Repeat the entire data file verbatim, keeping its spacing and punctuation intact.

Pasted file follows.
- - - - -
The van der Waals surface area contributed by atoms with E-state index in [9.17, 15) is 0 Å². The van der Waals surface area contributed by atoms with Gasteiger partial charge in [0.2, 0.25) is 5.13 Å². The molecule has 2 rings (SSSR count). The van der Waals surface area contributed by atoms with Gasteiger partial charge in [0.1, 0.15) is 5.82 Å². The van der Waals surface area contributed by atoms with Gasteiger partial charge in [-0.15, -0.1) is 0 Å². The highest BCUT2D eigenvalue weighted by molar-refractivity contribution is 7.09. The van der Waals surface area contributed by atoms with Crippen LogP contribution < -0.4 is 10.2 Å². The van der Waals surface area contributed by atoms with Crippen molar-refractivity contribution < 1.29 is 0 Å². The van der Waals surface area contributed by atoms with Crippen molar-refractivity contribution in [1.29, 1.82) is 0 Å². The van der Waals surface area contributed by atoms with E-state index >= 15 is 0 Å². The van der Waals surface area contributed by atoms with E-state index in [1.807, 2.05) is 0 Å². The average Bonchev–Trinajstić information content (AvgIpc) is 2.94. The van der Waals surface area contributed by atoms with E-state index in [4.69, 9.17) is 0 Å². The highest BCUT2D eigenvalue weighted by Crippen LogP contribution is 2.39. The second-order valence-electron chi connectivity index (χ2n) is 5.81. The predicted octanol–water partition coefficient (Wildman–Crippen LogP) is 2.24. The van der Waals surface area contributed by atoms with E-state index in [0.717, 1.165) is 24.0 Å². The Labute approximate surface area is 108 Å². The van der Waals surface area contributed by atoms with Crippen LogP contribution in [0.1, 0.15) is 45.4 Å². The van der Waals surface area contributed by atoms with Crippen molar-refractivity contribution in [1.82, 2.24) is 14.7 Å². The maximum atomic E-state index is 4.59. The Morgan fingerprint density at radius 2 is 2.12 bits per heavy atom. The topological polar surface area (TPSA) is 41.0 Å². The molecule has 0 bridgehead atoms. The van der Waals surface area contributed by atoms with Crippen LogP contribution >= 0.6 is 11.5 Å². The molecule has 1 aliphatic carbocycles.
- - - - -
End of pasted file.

The van der Waals surface area contributed by atoms with E-state index in [9.17, 15) is 0 Å². The van der Waals surface area contributed by atoms with Gasteiger partial charge in [0.2, 0.25) is 5.13 Å². The molecule has 2 rings (SSSR count). The van der Waals surface area contributed by atoms with Gasteiger partial charge in [0.1, 0.15) is 5.82 Å². The van der Waals surface area contributed by atoms with Gasteiger partial charge in [-0.15, -0.1) is 0 Å². The highest BCUT2D eigenvalue weighted by molar-refractivity contribution is 7.09. The van der Waals surface area contributed by atoms with Crippen LogP contribution < -0.4 is 10.2 Å². The van der Waals surface area contributed by atoms with Crippen molar-refractivity contribution < 1.29 is 0 Å². The van der Waals surface area contributed by atoms with Crippen molar-refractivity contribution in [1.29, 1.82) is 0 Å². The van der Waals surface area contributed by atoms with E-state index >= 15 is 0 Å². The van der Waals surface area contributed by atoms with E-state index in [1.807, 2.05) is 0 Å². The average Bonchev–Trinajstić information content (AvgIpc) is 2.94. The van der Waals surface area contributed by atoms with E-state index in [4.69, 9.17) is 0 Å². The highest BCUT2D eigenvalue weighted by Crippen LogP contribution is 2.39. The second-order valence-electron chi connectivity index (χ2n) is 5.81. The predicted octanol–water partition coefficient (Wildman–Crippen LogP) is 2.24. The van der Waals surface area contributed by atoms with E-state index in [0.717, 1.165) is 24.0 Å². The Labute approximate surface area is 108 Å². The van der Waals surface area contributed by atoms with Crippen LogP contribution in [0.1, 0.15) is 45.4 Å². The van der Waals surface area contributed by atoms with Crippen molar-refractivity contribution in [1.82, 2.24) is 14.7 Å². The maximum atomic E-state index is 4.59. The Morgan fingerprint density at radius 2 is 2.12 bits per heavy atom. The topological polar surface area (TPSA) is 41.0 Å². The molecule has 0 bridgehead atoms. The van der Waals surface area contributed by atoms with Crippen LogP contribution >= 0.6 is 11.5 Å². The molecule has 1 aliphatic carbocycles.